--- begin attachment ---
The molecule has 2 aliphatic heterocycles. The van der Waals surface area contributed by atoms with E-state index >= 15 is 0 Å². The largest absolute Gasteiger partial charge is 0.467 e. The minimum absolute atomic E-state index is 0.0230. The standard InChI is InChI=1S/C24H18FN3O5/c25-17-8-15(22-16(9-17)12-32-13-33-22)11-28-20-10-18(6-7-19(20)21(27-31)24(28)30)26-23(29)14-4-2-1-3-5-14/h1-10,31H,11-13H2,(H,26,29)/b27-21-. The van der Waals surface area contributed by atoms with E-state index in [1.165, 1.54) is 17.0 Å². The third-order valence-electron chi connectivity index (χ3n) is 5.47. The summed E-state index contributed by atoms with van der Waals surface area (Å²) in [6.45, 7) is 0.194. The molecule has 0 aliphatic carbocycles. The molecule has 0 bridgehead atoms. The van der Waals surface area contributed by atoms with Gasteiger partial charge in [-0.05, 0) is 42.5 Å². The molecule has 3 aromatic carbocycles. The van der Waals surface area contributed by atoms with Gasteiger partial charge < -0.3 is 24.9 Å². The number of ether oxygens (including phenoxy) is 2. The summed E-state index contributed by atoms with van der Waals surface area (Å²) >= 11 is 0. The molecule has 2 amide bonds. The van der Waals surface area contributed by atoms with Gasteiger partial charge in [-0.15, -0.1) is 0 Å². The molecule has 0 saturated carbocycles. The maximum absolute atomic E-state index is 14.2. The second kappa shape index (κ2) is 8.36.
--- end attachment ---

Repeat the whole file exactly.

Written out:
The molecule has 2 aliphatic heterocycles. The van der Waals surface area contributed by atoms with E-state index >= 15 is 0 Å². The largest absolute Gasteiger partial charge is 0.467 e. The minimum absolute atomic E-state index is 0.0230. The standard InChI is InChI=1S/C24H18FN3O5/c25-17-8-15(22-16(9-17)12-32-13-33-22)11-28-20-10-18(6-7-19(20)21(27-31)24(28)30)26-23(29)14-4-2-1-3-5-14/h1-10,31H,11-13H2,(H,26,29)/b27-21-. The van der Waals surface area contributed by atoms with E-state index in [1.165, 1.54) is 17.0 Å². The third-order valence-electron chi connectivity index (χ3n) is 5.47. The summed E-state index contributed by atoms with van der Waals surface area (Å²) in [6.45, 7) is 0.194. The molecule has 0 aliphatic carbocycles. The molecule has 0 bridgehead atoms. The van der Waals surface area contributed by atoms with Gasteiger partial charge in [-0.05, 0) is 42.5 Å². The molecule has 3 aromatic carbocycles. The van der Waals surface area contributed by atoms with Gasteiger partial charge < -0.3 is 24.9 Å². The number of ether oxygens (including phenoxy) is 2. The summed E-state index contributed by atoms with van der Waals surface area (Å²) >= 11 is 0. The molecule has 2 amide bonds. The van der Waals surface area contributed by atoms with Gasteiger partial charge in [-0.15, -0.1) is 0 Å². The molecule has 0 saturated carbocycles. The maximum absolute atomic E-state index is 14.2. The second kappa shape index (κ2) is 8.36.